The Push by Ashley Audrain
Over the past few years, a new breed of writers has been rising above obscurity and publishing their debut works. There were some that failed but there were several that stood out. Among those that stood out, personally, was Ashley Audrain’s The Push. It was while browsing for books to include in my 2021 Top 10 Books I Look Forward To List that I first came across the novel. It has been listed by many as an “anticipated 2021” release. I jumped into the bandwagon and made it part of my own list. The Push was, at the onset, about parenthood and everything that it entailed, both the good and the bad. It also had elements of tenterhook that kept me at the edge of my seat. More than that, it kept me thinking. Was it all in the main character’s head or was it real? It was a riveting experience that I can hardly believe that it was just a debut novel.
Watership Down by Richard Adams
There’s a funny backstory about my first encounter with Richard Adams’ Watership Down. I have told it several times but I am once again repeating it (HAHA). I wasn’t too keen on adding the book to my reading list despite encountering it in several must-read lists. I had the notion that the book was about the war; “watership” conjured images of warships for reasons I can’t begin to explain. Nevertheless, when I learned that it was actually a story about rabbits, I immediately acquired a copy of the book and added it to my 2021 Top 21 Reading List. I was glad it was part of my 2021 reading journey for it was one of the books that I found unique. Adams made life in the undergrowth flourish with his descriptive storytelling. He captured me from the onset and the adventure reminded me of The Lord of the Rings. It was truly a spellbinding experience.
Beauty is a Wound by Eka Kurniawan
Crossing the border to our South East Asian neighbors. Prior to 2019, I have never heard of Eka Kurniawan. However, his translated works were making the round in both the bookstore and the online booksellers. It didn’t take time for me to consider delving into the Indonesian writer’s prose and what better way to start this journey than with his debut novel, Beauty is a Wound. This complex story started off in the most memorable way: a woman named Dewi Ayu, dead for over two decades, rose from her grave. What ensued was a story that was brimming with magical realism, family dynamics, and historical details. Beauty is a Wound was nothing but an easy read. Nevertheless, this labyrinthine work gave me a deeper insight into Indonesian literature and culture. It is an exotic literary rendering that kept me reeled in from the start. Beauty is a Wound has opened a new gate into my adventure into the realms of literature and it made me look forward to reading more works other Indonesian, and consequently, South East Asian writers.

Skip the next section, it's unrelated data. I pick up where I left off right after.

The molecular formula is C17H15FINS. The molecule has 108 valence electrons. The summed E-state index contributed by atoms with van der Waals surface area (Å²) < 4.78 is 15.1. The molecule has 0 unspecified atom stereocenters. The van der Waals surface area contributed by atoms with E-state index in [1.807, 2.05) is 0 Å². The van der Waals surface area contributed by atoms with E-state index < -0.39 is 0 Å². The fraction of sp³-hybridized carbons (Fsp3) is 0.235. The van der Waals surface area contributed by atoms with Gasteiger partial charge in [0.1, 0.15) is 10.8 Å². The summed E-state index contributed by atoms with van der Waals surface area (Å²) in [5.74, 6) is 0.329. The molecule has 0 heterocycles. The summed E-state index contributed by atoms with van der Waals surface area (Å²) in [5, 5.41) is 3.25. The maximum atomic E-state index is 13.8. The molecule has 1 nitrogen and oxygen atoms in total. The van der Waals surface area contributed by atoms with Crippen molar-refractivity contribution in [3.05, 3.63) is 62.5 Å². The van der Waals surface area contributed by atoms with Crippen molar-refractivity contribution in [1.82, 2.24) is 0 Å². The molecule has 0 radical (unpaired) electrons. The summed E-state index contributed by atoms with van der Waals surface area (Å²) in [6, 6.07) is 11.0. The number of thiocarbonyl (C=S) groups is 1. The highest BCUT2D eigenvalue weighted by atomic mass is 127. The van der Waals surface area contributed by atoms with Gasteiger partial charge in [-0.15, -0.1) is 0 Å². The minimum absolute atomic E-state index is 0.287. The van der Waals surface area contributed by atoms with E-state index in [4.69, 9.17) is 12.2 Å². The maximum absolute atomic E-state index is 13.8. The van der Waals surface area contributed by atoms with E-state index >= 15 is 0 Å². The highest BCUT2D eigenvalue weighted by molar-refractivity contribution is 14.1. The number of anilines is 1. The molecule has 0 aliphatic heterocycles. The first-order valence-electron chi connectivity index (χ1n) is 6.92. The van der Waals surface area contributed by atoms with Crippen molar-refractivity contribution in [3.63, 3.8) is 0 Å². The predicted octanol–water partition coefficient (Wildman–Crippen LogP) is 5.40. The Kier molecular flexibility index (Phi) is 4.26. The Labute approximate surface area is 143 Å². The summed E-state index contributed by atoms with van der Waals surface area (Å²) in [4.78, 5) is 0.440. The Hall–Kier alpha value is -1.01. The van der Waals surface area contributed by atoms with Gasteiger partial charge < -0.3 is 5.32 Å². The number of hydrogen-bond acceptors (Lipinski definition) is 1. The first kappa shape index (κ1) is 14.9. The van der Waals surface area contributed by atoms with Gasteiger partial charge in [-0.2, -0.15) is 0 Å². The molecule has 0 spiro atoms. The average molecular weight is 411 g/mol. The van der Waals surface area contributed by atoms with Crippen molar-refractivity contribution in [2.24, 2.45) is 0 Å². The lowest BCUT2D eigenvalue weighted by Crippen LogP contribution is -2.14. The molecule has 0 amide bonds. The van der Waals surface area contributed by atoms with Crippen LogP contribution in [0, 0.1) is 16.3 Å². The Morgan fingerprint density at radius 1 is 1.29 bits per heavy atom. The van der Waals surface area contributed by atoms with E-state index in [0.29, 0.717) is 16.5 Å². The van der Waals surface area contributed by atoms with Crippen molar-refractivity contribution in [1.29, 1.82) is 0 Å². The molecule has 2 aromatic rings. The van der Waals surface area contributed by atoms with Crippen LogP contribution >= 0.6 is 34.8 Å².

Crossing the Mangrove by Maryse Condé
Prior to 2019, I have never heard of Guadeloupean writer Maryse Condé, who I first heard of in the lead-up to the announcement of the winners of the 2018/2019 Nobel Prize in Literature. Her name was a resounding favorite amongst bettors and also literary pundits. Unfortunately, she did not win the award but the chance encounter made me curious about her prose, especially after I learned that she is considered by many a “royalty” in the reals of Caribbean literature. I didn’t hesitate to buy the first novel by Condé that I encountered. Crossing the Mangrove made it to my 2021 Top 21 Reading List and was also a part of my first ever South American Literature reading month. Crossing the Mangrove placed the literary microscope under a Caribbean village that was unsettled by the death of a stranger in their midst. The genius of the story lies in how, through this death, the members of the community examined their own concerns, and in the process, that of their community as a whole.
The Savage Detectives by Roberto Bolaño
Certainly, South American literature made its mark on me in 2021. The Chilean writers left the biggest impression on me and one of those who made a deep impression was Roberto Bolaño. I have been looking forward to reading one of his works after I kept encountering him and his works in several must-read lists. Who is this writer? Thankfully, I was able to acquire some of his works in 2020, one of which, The Savage Detectives, found itself in my 2021 Top 21 Reading List. Ironically, the plot was rather thin in The Savage Detectives; it was a contrast to its hefty appearance. Nevertheless, I enjoyed reading it despite its heft. The novel was divided into three parts and the middle part, carrying the book’s title, was its heftiest. Rather than tell the story in a straightforward manner, Bolaño built it through a series of interviews with different individuals that have encountered the titular savage detectives, one of which was the author’s alter ego.